The Book Description
From Publishers Weekly: Forget your image of an economist as a crusty professor worried about fluctuating interest rates: Levitt focuses his attention on more intimate real-world issues, like whether reading to your baby will make her a better student. Recognition by fellow economists as one of the best young minds in his field led to a profile in the New York Times, written by Dubner, and that original article serves as a broad outline for an expanded look at Levitt’s search for the hidden incentives behind all sorts of behavior. There isn’t really a grand theory of everything here, except perhaps the suggestion that self-styled experts have a vested interest in promoting conventional wisdom even when it’s wrong. Instead, Dubner and Levitt deconstruct everything from the organizational structure of drug-dealing gangs to baby-naming patterns. While some chapters might seem frivolous, others touch on more serious issues, including a detailed look at Levitt’s controversial linkage between the legalization of abortion and a reduced crime rate two decades later. Underlying all these research subjects is a belief that complex phenomena can be understood if we find the right perspective. Levitt has a knack for making that principle relevant to our daily lives, which could make this book a hit. Malcolm Gladwell blurbs that Levitt “has the most interesting mind in America,” an invitation Gladwell’s own substantial fan base will find hard to resist.
Why I Liked It
Like reading books about economics? Yeah…me neither.
In fact, in college I was awarded a $1,000 scholarship that had one string attached—I had to take an economics course for each semester that I had the scholarship. (I was a journalism major and the scholarship was from a company that hoped to groom journalists with a background in economics.) I struggled for 3 semesters in various economic courses—macroeconomics, microeconomics and the single most boring college course I ever took, “The Great Economists of the 19th and 20th Century.” (Seriously, I could not stay awake in that class. I kept doing the head bob and then rocketing awake with a start. The professor had an awful monotone, the classroom was stuffy, and the subject as presented was as dry as burnt toast.) All I came away with was a headache and a vague knowledge about the relationship between supply and demand.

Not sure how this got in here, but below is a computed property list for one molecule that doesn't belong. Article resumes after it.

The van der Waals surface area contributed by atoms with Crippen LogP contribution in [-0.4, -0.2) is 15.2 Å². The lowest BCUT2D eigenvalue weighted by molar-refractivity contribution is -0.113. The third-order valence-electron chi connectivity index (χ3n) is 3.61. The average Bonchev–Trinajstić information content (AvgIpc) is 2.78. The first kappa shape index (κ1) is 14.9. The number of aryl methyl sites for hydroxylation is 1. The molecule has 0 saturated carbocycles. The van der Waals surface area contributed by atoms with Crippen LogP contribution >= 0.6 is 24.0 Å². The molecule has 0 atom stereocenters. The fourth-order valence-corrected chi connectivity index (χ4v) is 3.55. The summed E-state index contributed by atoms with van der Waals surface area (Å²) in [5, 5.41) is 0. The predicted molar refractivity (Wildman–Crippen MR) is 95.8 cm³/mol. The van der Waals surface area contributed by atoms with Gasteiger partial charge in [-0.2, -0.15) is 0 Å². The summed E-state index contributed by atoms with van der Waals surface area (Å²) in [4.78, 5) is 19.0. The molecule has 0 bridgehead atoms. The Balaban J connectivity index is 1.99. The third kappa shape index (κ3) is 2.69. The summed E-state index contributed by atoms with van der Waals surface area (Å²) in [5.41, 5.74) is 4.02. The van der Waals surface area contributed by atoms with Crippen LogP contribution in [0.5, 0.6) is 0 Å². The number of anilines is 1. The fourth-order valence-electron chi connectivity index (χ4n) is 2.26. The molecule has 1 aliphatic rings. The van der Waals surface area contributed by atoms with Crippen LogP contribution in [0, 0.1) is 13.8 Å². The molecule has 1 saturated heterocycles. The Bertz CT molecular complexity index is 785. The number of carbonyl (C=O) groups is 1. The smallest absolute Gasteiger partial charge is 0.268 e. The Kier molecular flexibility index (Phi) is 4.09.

So you know what I did? I told the dean that I didn’t want the scholarship. I gave it up. It wasn’t worth it to me. Yeah…it was that bad. (To my amazement and eternal gratitude, they found another scholarship for me that didn’t require any economics courses.)
I thought my hate-hate relationship with economics was over then. But then I saw co-author Steven J. Dubner talking about this book on The Daily Show and I was intrigued. It sounded very interesting and a bit out there. And the title alone let me know this wasn’t your average economics book. So I got a copy, read it, and it was AMAZING! Seriously, the ideas in this book are fascinating and presents economics in a way that even I could understand and comprehend. This is economics applied in a way I didn’t know it could be applied—to real-world situations and things that happen in my daily life. I was completely engrossed in this book and will probably reread it again someday.
There is some controversial stuff in here, and it isn’t boring in the least. It will open your mind to think about things in ways you’ve never thought about them before. It will encourage you to seek connections between things that don’t seem connected. It will shine a light on your everyday world and ask you to look at it from a different angle. If economics had been presented to me like it is in this book, I would have stuck with this course of study. As it was, I’ll just settle for this book.